The importance of MIT’s telemedicine and telehealth class
MIT should continue offering its class on the intricacies of healthcare accessibility
Imagine an MIT course to which the students award a median score of 7.0 — the highest one on the MIT scale — for the overall course, as well as 7.0 in each of the following categories: Subject’s learning objectives were met; Grading thus far has been fair; Stimulated interest; Displayed thorough knowledge of subject matter; and Helped me learn. Imagine this happening for both 2017 and 2018. Also imagine the class comprising of students from diverse majors at all levels, ranging from freshman students to qualified MDs and PhDs from MIT, Harvard, and Wellesley. This is the MIT course that I selected when Dean Chandrakasan recently asked, “Which course has been most useful to you?” Although the class has received overwhelmingly positive feedback from students, it is at risk of not being taught again.
In recent years, researchers and industry partners have worked tirelessly to attain breakthroughs in mobile health, telemedicine, data-driven personalized medicine, interoperable electronic medical records, healthcare apps, and other headline-grabbing advances. However, nothing in healthcare can move forward at an appreciable scale without the ability to address all the key aspects of the deployment process, not just medical and technical. That’s where 6.884/HST.S58 (Telemedicine and Telehealth for Enhancing Global Health), a research project-based class taught by Amar Gupta, steps into the picture. Every week, Professor Gupta devoted part of the class for students to interact with a distinguished guest on a specific topic, ranging from accessibility in telemedicine to mobile technologies in developing countries. We looked at healthcare from multiple vantage points, including clinical, technical, business, political, and legal ones. One session that stood out to student Ismail Degani covered the topic of accessibility and was led by Judy Brewer, the director of the Web Accessibility Initiative (WAI) at the World Wide Web Consortium (W3C). “Too often we engage in product design while taking for granted the human capabilities of our audiences. Ms. Brewer's lecture revealed a surprising array of potential business opportunities that are open to entrepreneurs who pay close attention to the needs of their users.” As for me, I particularly enjoyed Dr. John Halamka's (CIO of Beth Israel Deaconess Medical Center) session on the importance of moving toward precision medicine, as I believe this is an area that MIT graduates are well-equipped to tackle.
Final papers showcased the diversity of the students’ interests and backgrounds. There were deeply technical computer science papers, including “Deep Learning of Holographic Reconstruction for Breast Cancer Diagnosis” by Ismail Degani and “Predictive Modeling for Telemedicine Service Demand” by Nancy Hung and Agni Kumar. Uma Girkar, a Masters student in EECS, wrote a paper at the intersection of law, data science, and neurology: “Analysis of the Diagnosis of Brain Death With the Support of Teleneurology: A Clinical, Legal, and Data Science Based Approach.” Sravya Bhamidipati and Riya Jagetia were moved by current events to examine the issues of institutional neglect in sexual misconduct: “Public Safety in the Age of Larry Nassar: A Computer-Based Antidote to Flawed Oversight in Academia and Medicine.” Alicia Chong Rodriguez wrote “Remote Patient Monitoring: A Wireless Garment ECG Cardiac Monitor in the Form Factor of a Brassiere,” and is a co-founder of Bloomer Tech.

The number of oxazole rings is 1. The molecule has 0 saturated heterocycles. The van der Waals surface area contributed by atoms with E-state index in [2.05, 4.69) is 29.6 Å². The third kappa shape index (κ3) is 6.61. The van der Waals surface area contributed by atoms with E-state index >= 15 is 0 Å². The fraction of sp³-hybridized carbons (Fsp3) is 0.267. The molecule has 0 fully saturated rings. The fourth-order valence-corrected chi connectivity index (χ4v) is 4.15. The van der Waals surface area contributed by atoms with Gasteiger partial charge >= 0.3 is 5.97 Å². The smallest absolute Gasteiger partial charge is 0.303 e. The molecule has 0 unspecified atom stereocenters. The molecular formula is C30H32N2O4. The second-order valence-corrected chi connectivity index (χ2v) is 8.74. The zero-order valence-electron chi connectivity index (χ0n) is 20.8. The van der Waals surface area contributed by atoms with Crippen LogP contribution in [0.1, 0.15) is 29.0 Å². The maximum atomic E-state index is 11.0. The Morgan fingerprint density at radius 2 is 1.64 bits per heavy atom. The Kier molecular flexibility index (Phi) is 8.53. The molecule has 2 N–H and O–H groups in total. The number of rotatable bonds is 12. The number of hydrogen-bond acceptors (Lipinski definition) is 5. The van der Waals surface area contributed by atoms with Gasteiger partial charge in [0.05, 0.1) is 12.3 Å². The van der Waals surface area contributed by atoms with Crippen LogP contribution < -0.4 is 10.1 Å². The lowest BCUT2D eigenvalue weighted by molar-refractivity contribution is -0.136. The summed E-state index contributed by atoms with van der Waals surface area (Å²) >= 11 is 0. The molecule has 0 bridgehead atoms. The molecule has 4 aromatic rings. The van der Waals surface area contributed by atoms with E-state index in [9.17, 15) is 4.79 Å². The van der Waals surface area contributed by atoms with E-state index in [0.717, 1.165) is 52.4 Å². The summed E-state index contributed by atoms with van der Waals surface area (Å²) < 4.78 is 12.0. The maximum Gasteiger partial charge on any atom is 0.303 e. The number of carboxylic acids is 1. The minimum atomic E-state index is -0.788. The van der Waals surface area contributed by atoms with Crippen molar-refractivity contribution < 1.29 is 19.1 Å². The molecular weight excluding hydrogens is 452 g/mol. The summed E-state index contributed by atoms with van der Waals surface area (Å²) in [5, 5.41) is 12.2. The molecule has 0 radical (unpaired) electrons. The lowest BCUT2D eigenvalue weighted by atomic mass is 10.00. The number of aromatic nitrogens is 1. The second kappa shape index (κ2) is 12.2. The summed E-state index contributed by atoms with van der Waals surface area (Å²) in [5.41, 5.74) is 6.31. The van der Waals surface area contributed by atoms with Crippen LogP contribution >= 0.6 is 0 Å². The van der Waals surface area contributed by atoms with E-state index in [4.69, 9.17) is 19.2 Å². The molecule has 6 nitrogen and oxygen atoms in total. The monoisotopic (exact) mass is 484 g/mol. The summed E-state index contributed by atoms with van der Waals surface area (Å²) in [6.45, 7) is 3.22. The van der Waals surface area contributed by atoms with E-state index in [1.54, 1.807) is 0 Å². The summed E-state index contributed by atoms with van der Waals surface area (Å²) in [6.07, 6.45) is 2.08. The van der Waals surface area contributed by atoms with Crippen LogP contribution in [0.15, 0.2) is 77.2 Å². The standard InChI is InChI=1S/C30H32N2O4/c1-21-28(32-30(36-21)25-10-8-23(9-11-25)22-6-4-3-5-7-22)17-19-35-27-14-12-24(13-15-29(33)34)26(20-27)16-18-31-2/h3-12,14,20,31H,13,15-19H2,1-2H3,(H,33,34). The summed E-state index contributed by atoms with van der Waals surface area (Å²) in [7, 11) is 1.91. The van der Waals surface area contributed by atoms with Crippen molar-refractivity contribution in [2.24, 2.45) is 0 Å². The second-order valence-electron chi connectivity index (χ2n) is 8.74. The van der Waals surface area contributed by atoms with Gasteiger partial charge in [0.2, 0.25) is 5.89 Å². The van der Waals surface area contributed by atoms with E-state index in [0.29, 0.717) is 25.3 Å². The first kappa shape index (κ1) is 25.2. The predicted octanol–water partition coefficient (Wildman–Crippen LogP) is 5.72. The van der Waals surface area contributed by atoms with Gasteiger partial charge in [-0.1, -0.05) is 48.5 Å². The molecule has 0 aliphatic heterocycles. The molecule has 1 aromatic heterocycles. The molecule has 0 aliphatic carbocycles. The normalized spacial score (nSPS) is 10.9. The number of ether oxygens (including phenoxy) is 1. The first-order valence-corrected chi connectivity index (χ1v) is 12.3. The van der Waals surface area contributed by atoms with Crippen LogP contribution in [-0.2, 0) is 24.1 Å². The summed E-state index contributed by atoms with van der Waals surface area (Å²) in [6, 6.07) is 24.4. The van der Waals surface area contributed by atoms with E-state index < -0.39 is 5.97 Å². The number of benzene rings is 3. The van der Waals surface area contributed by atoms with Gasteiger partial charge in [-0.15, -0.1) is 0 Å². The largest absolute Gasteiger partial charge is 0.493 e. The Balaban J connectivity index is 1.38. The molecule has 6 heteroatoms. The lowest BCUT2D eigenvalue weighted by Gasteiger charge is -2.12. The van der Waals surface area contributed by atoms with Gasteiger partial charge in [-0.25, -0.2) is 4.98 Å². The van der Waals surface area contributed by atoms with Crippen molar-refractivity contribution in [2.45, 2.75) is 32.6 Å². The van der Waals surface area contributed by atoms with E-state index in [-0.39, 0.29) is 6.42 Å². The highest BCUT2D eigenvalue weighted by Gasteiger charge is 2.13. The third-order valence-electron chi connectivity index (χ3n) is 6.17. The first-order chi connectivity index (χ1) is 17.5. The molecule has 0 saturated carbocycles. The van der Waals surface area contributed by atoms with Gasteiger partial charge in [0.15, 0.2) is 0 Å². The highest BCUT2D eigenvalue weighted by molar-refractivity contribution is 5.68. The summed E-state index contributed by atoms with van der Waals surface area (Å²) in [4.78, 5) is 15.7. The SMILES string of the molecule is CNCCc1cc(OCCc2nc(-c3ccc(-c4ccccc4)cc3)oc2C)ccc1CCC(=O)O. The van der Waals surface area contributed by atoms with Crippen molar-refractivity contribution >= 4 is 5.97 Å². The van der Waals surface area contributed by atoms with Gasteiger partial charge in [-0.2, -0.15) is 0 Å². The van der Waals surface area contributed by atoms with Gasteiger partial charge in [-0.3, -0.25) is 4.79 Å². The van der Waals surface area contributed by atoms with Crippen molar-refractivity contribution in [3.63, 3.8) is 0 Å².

The effects of this course do not end after the final write-up, however. Several startups have come directly out of it. One example that spun out of Gupta’s telemedicine class in 2016 is Siuvo, started by Wellesley student Cecilia Shen. Suivo is a specialized app-development company for doctors and patients. A second venture from a former student is TAIWANDR, an online video consultation company focusing on medical tourism.
My talented classmates at MIT seek to influence the future of technology, of medicine, of education, of law, but many of them feel blocked by institutional policies and government regulations. We are convinced that this model of experiential learning that encourages inclusion of diverse constituencies of students is increasingly appropriate, and more institutional support for such flagship courses deserves consideration. When it comes to working in and with the real world, nothing beats getting your feet wet, and that’s what this course helped me to do. It’s the first class I’ve taken that has bridged the gap between academia and working in the real world, giving us students a taste of all of the advantages, but also challenges, that come with collaborating across different institutions.
So high was the demand for the course that I remember the first session had barely any standing room. And yet, Gupta met with each and every student at their request throughout the semester to guide them in their research endeavors. More funding and TA support for classes such as this one would benefit students seeking learning experiences outside the traditional lecture hall, as well as the professors who pour so much effort into them. Furthermore, more publicity is needed to reach interested students. I only happened upon this class minutes before the first session, and if I hadn’t been combing through the course catalog class by class, I never would have found it. Gupta’s zeal for “Healthcare for All: Better, Quicker, and Less Expensive” is consistent with MIT’s Campaign for Better World and deserves serious attention by the MIT community.
Katherine Young is a member of the MIT Class of 2018 studying Computer Science and Engineering and Music.